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prairierose
Trying to match wall paint

I would like to do some touch up painting to hide some stencil marks on my LR wall, but it seems when I did that paint job about 9 years ago, I must have used up all the paint, except for a small container, in which I added some white to it, to sponge on a paint effect. I wish I would have saved some for the future if needed from that, before I mixed that much! The paint is holding up real well, and I really don't want to repaint everything and responge too. It is a medium **** color. Is it possible to take a small chip off the wall, in a non obvious place, and take it to a paint store to match it up?

jkirk
Re: Trying to match wall paint

yes it is possible, is it part of the stencil or just the wall color
if its the wall color you can take a light switch plate off and cut the drywall paper off and take that in. most places have scanners that recognize colors and can match it to what they have in their system

prairierose
Re: Trying to match wall paint
prairierose wrote:

I would like to do some touch up painting to hide some stencil marks on my LR wall, but it seems when I did that paint job about 9 years ago, I must have used up all the paint, except for a small container, in which I added some white to it, to sponge on a paint effect. I wish I would have saved some for the future if needed from that, before I mixed that much! The paint is holding up real well, and I really don't want to repaint everything and responge too. It is a medium **** color. Is it possible to take a small chip off the wall, in a non obvious place, and take it to a paint store to match it up?

I wanted to say **** color, but hit wrong keys. I couldn't edit.

prairierose
Re: Trying to match wall paint

I did'nt think of that! I will take off light switch cover, and take some paint from there. I don't know why I can't type in the color! It is a cross between yellow and brown. Starts with g, ends with d, ol in between! That is silly, why I can't edit the color name in! Hope this works!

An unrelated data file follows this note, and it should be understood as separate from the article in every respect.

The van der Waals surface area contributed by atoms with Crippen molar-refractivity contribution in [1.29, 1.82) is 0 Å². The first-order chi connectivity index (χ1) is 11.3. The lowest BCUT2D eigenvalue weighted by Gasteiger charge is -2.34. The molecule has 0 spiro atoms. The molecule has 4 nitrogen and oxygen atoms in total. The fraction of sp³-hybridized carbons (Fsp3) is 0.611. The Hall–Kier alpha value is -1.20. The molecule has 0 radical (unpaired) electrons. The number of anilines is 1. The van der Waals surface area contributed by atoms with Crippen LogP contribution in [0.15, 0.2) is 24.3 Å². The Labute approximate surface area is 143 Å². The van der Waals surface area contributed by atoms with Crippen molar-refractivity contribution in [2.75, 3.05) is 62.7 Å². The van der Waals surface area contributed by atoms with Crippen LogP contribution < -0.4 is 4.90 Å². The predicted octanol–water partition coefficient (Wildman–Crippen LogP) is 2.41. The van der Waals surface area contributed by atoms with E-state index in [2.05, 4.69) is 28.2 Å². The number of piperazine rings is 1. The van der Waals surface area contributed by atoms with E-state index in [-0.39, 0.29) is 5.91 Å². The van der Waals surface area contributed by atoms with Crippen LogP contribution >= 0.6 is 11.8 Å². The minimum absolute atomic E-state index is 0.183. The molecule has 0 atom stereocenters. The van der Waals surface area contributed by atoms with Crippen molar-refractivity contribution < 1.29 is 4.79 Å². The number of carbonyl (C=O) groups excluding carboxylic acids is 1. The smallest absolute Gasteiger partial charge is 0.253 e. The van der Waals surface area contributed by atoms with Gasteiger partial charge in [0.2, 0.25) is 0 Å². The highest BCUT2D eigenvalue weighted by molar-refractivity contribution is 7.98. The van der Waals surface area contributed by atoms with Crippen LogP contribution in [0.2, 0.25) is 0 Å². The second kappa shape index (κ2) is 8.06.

HoustonRemodeler
Re: Trying to match wall paint

Since you said its been 9 years, the color of the paint behind the light switch plate will be different than the wall paint closer to the windows, different closer to the floor, and different closer to the cielings.

Sunlight, smoking, and cooking change paint colors unevenly throughout a room. Even if you had the same old paint name, the formula is long gone.

Get one of those color fans from a paint supplier and, while holding it up to the area to be painted, select a color that matches best.

The other thing to keep in mind is the way the old paint was applied to the wall. If it was rolled on the main wall, and you touch up with a brush, the marks will show as the brush gives a different finish than a roller will. This is why most pro's will repaint an entire wall to hide a repair. Its a lot harder to spot the difference between an old and new paint job at a change of plane (wall to wall corner) than mid-wall.

ordjen
Re: Trying to match wall paint

Alas Prairierose,

Even if you had the original paint and it were still in good shape, it is extremely difficult to touch up and have it be invisible. There are many factors whch can influence this, several have been already been mentioned. You do not only have to match the color, but also the sheen. The wall is now better sealed than what you originally painted over. Painting over it can affect both the sheen and even the color itself.

Ironically, one of the reasons builders like that cheap, chaulky, dead flat paint is that it touches up better than expensive premium paints. Tradesmen are always banging the walls in new homes before they go up for sale and have it has to be touched up.

You have noting to lose by trying the touch up, but after 9 years you have gotten your money's worth from that paint job.

A. Spruce
Re: Trying to match wall paint

You're better off repainting the entire wall/room. As was stated, the paint will be dirty and faded, so even if you had some remnants to use, the touch ups would stand out like a sore thumb. Even if you were to get a good match to the dirty faded wall, your touch ups will stick out like a sore thumb. You will need to repaint the entire wall to blend the new paint to the old. As long as you stop in a corner it should be fairly unnoticeable.

This is also why you should always keep a record of your paint brand, base tint, and color mix code so that when the need arises you can get more of the same.

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